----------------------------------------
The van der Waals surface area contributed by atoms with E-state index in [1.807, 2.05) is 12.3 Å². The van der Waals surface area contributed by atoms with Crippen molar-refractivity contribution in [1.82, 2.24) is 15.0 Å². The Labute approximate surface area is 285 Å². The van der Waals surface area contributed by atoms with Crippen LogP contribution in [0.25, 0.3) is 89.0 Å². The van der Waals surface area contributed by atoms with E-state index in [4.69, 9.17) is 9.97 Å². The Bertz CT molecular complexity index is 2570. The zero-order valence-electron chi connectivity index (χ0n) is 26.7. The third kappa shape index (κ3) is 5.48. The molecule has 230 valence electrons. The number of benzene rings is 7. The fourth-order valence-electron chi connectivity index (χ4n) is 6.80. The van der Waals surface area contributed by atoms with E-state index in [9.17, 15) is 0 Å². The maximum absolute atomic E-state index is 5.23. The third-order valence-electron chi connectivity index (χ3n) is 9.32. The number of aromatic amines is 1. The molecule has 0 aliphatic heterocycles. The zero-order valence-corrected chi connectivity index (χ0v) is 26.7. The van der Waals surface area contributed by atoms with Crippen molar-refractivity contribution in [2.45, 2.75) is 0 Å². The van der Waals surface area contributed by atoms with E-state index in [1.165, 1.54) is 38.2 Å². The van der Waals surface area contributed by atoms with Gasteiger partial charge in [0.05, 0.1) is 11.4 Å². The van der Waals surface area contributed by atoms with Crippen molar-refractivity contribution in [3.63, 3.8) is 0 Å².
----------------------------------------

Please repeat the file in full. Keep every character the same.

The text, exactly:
The van der Waals surface area contributed by atoms with E-state index in [1.807, 2.05) is 12.3 Å². The van der Waals surface area contributed by atoms with Crippen molar-refractivity contribution in [1.82, 2.24) is 15.0 Å². The Labute approximate surface area is 285 Å². The van der Waals surface area contributed by atoms with Crippen LogP contribution in [0.25, 0.3) is 89.0 Å². The van der Waals surface area contributed by atoms with E-state index in [4.69, 9.17) is 9.97 Å². The Bertz CT molecular complexity index is 2570. The zero-order valence-electron chi connectivity index (χ0n) is 26.7. The third kappa shape index (κ3) is 5.48. The molecule has 230 valence electrons. The number of benzene rings is 7. The fourth-order valence-electron chi connectivity index (χ4n) is 6.80. The van der Waals surface area contributed by atoms with E-state index in [9.17, 15) is 0 Å². The maximum absolute atomic E-state index is 5.23. The third-order valence-electron chi connectivity index (χ3n) is 9.32. The number of aromatic amines is 1. The molecule has 0 aliphatic heterocycles. The zero-order valence-corrected chi connectivity index (χ0v) is 26.7. The van der Waals surface area contributed by atoms with Crippen molar-refractivity contribution in [2.45, 2.75) is 0 Å². The van der Waals surface area contributed by atoms with E-state index in [1.165, 1.54) is 38.2 Å². The van der Waals surface area contributed by atoms with Gasteiger partial charge in [0.05, 0.1) is 11.4 Å². The van der Waals surface area contributed by atoms with Crippen molar-refractivity contribution in [3.63, 3.8) is 0 Å².